7. Ever since the State Council’s 2014 decision concerning the decontamination of the Bogotá River, continued preservation efforts will be held
  8. Lastly, increase recycling throughout the city. According to the Ministry of the Environment, only 15% (945 tons) of the 6,300 tons of waste that Bogotá produces in a single day is being recycled.

Of special importance here is the Primary Ecological Structure (PES) of Colombia. The conservation and restoration of Colombia’s biodiversity are established in Colombia’s legal framework, with its main characteristics initially established in 1977 in Article 35 of Law 388. The PES currently has three components: System of Bogotá’s Protected Areas (includes all spaces with significant natural heritage, all of which are essential to the conservation of biodiversity and the growth of Colombian culture), parks (urban, metropolitan, etc.) and other spaces where recreational activities are held, and the Bogotá River. The PES, therefore, is of utmost importance at advancing sustainability efforts and is central to the PDD’s design.

 

 

These sustainability efforts are a direct response to demands made by Colombian environmental activists. In 2019, Colombians demanded that international agreements on environmental protections be honored, plastic production and use be diminished, and that laws against the maltreatment of animals be strengthened. Bogotá’s residents reached a breaking point this past February when the Institute of Hydrology, Meteorology and Environmental Studies issued a yellow environmental alert. A “yellow alert” is issued when the air quality index surpasses a density of PM2.5 (Particulate Matter) and stays above 150 micrograms per cubic meter for several consecutive days, with residents strongly encouraged to use mouth covers/masks, reducing motor vehicle activity, and restricting open-air activity in critical areas.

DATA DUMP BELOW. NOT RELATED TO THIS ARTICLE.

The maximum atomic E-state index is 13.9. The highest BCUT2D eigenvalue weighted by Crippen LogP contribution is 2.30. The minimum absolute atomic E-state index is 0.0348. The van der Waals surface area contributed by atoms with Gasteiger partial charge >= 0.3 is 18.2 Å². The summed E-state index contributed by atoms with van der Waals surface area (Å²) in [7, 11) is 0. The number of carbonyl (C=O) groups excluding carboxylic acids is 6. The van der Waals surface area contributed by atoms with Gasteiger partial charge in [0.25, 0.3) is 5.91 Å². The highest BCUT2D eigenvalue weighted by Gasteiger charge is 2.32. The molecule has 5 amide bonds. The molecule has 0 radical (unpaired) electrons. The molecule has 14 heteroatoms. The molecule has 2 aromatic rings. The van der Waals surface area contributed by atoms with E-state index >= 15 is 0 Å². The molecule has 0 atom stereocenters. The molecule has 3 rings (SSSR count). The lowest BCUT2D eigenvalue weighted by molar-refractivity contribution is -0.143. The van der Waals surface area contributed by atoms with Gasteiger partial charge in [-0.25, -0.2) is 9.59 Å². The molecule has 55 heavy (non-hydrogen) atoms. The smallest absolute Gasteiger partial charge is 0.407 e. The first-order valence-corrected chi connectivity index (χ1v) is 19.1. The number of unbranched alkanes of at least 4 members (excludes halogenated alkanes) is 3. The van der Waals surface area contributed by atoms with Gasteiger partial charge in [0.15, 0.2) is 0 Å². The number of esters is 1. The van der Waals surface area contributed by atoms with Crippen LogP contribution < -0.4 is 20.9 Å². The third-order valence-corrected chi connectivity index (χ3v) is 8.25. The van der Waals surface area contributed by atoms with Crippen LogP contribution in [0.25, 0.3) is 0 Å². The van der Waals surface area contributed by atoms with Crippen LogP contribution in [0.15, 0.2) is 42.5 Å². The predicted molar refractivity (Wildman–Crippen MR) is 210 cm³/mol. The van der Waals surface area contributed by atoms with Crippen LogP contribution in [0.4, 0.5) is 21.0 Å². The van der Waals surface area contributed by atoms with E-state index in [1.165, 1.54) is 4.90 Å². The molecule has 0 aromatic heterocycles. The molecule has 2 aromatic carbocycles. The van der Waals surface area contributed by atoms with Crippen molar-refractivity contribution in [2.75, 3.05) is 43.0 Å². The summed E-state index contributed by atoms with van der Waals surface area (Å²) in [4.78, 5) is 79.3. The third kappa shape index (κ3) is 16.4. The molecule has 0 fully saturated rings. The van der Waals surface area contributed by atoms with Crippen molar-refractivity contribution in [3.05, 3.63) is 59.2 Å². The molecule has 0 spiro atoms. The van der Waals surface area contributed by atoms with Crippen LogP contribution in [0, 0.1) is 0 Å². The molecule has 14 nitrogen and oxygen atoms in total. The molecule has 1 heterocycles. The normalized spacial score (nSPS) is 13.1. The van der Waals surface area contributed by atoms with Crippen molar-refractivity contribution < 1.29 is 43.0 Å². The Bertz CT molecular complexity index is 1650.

Moreover, the 2016 Peace Accord with the Revolutionary Armed Forces of Colombia—People’s Army (FARC) expanded illegal agribusiness, all of which curtail the interests and landholdings of indigenous communities and Afro-Colombians. Women activists in Colombia, known as ‘Defensoras de la Tierra, el Territorio, y el Medio Ambiente,’ represent an intervention in the illegal exploitation of natural resources, and have been met with resistance. Many of these women have been murdered and threatened for their activism. The current administration under President Iván Duque has failed to provide adequate protections for these women activists, mostly due to the fact that Afro-Colombian, indigenous, and rural women are hardly represented in public office. 

For now, COVID-19 is revealing the possible benefits of sustainable economic development. “Without a doubt, this pandemic is helping us improve air quality.” The words of Carolina Urrutia, Bogotá’s District Environment Secretary ring true and clear. “With the city shut down, we are able to focus our efforts on other environmental factors.” The PDD’s environmental goals are hopeful and representative of a brighter, cleaner, and more sustainable future for Bogotá. 





Angel Ornelas | Claremont McKenna College
Angel is pursuing a Bachelor of Arts in History and International Relations at Claremont McKenna College. Born and raised in Dallas, TX, Angel is the son of Mexican immigrants. His father is from Leon, Guanajuato, and his mother is from Juárez, Chihuahua. On campus, Angel is actively involved with the Chicano Latino Student Affairs center and the Queer Resource Center as a mentor. Throughout his undergraduate career thus far, Angel has done fieldwork in Los Angeles and Mexico City. As a Mellon Mays Undergraduate Fellow, Angel plans to pursue a Ph.D. program in Anthropology in the hopes of becoming an anthropologist. He hopes to make significant contributions to Latina Republic and is excited to forge friendships with leaders in América Latina.

%d bloggers like this: